Tamara and Terry recently traveled to Puerto Vallarta, Mexico. Exploring international locations can be challenging (especially when you’re traveling with a 350 lb wheelchair!) but with some planning, MS doesn’t get in the way of taking wonderful trips.
How do I plan accessibility travel in advance with the airlines?
The twins have found that airlines are very accommodating with assistance on and off the plane, but it’s important to call the airline’s disability line to discuss your specific needs before you book. Airlines do their best to help you have a comfortable traveling experience but planning is key to a successful trip.
Tamara had a very good experience flying Alaska Airlines to Mexico. Here’s some of the resources she used:
- Alaska Airlines Accessible Travel Services page
- Alaska Airlines Accessible Travel Services telephone number: 1-800-503-0101
Based in Atlanta, Terry often flies on Delta, as she did on this trip. While she has had mostly positive experiences, there has been some minimal damage to her wheelchairs on previous trips but Delta has worked with her to get them repaired. Delta has several online resources to help with accessible travel:
- Delta Airlines Accessible Travel Services page
- Delta Airlines Accessible Travel telephone number: 404-209-3434
Even with the best planning, sometimes things don’t go as planned. As a disabled traveler, It’s important to understand your rights as established by the US Department of Transportation. You can familiarize yourself with the Airline Passengers with Disabilities Bill of Rights
Arrival in Mexico….the adventure continued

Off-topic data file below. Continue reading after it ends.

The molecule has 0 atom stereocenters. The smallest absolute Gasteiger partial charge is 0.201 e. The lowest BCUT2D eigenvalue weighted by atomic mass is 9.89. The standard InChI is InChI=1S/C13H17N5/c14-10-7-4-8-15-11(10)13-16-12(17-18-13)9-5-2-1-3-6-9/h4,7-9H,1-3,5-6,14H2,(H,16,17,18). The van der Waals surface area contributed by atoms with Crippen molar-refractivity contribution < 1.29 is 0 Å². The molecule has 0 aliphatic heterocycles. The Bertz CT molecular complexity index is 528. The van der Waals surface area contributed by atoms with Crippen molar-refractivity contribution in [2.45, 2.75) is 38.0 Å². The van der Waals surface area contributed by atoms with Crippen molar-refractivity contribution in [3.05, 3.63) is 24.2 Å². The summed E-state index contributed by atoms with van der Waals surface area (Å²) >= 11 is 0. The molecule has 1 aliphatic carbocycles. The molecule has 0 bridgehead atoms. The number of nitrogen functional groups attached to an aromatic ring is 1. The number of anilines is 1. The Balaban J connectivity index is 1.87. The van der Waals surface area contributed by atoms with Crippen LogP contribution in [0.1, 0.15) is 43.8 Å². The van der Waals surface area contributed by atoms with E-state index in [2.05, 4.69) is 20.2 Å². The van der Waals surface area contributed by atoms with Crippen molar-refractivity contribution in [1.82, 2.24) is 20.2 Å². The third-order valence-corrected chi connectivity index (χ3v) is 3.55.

When they landed, both Tamara and Terry needed their wheelchairs to get to the terminal. Tamara is strong enough to sit in a normal wheelchair and was able to use the airline’s “meet and assist” service to get through passport control and to baggage claim.
Terry’s experience was different as her upper body is too weak to allow her to use a typical wheelchair. While the baggage handlers did their best to remove the chair from the cargo hold of their plane, Terry’s husband (Allen) ultimately needed to join them on the tarmac to help. He was able to provide directions on how to move the wheelchair out of the aircraft and then drove Terry’s wheelchair back to the gate. It’s just a reminder of the unexpected that can happen when you travel, so remember to pack your patience and a positive attitude!
Given the challenges in getting Terry’s wheelchair off the plane when they arrived in Mexico, Stephen (Tamara’s husband) and Allen proactively went down to the tarmac to help the baggage handlers load the wheelchairs for their return flights. The good news is both the twins and their wheelchairs made it home safe and sound!
What are some tips for accessibility travel?
Plan ahead with your airline
- Review the airline’s policy for disabled travelers before you book.
- Keep a list of topics to share with the travel agent when booking your trip. While those details should be included with your reservation information, it’s helpful to keep a list for the gate agent, too.
- Ask your gate agent if the ground crew has any questions about how to load and unload your wheelchair or other device. Large wheelchairs are heavier than luggage and other typical cargo, so they may need instructions on the power or battery.
- Most other assistive devices such as walkers and small, lightweight scooters can be left at the end of the jetway and be placed underneath the aircraft by the ground crew.
Plan ahead with your hotel/resort
- Call the property ahead of time to let them know what you’ll need. For example, will you need a handicap-accessible room, a bathroom chair, or a ramp to a patio or porch?
- Ask if there are handicap pathways and transportation throughout the property where you’ll be staying. If not, you may want to find another place to stay!
Where did Tamara and Terry stay in Mexico?
Tamara and Terry stayed at Vidanta in Nuevo Vallarta. The resort was beautiful and had multiple handicap-accessible walkways, restaurants and rooms. The resort staff was incredibly helpful and did everything they could to make it a special trip for the twins.
Tamara and Terry’s trip shows that with a bit of planning, it’s possible to travel almost anywhere. Living with MS isn’t always easy, but it shouldn’t stop you from traveling with family and friends and exploring new destinations. Stay positive, be patient and enjoy! Bon Voyage!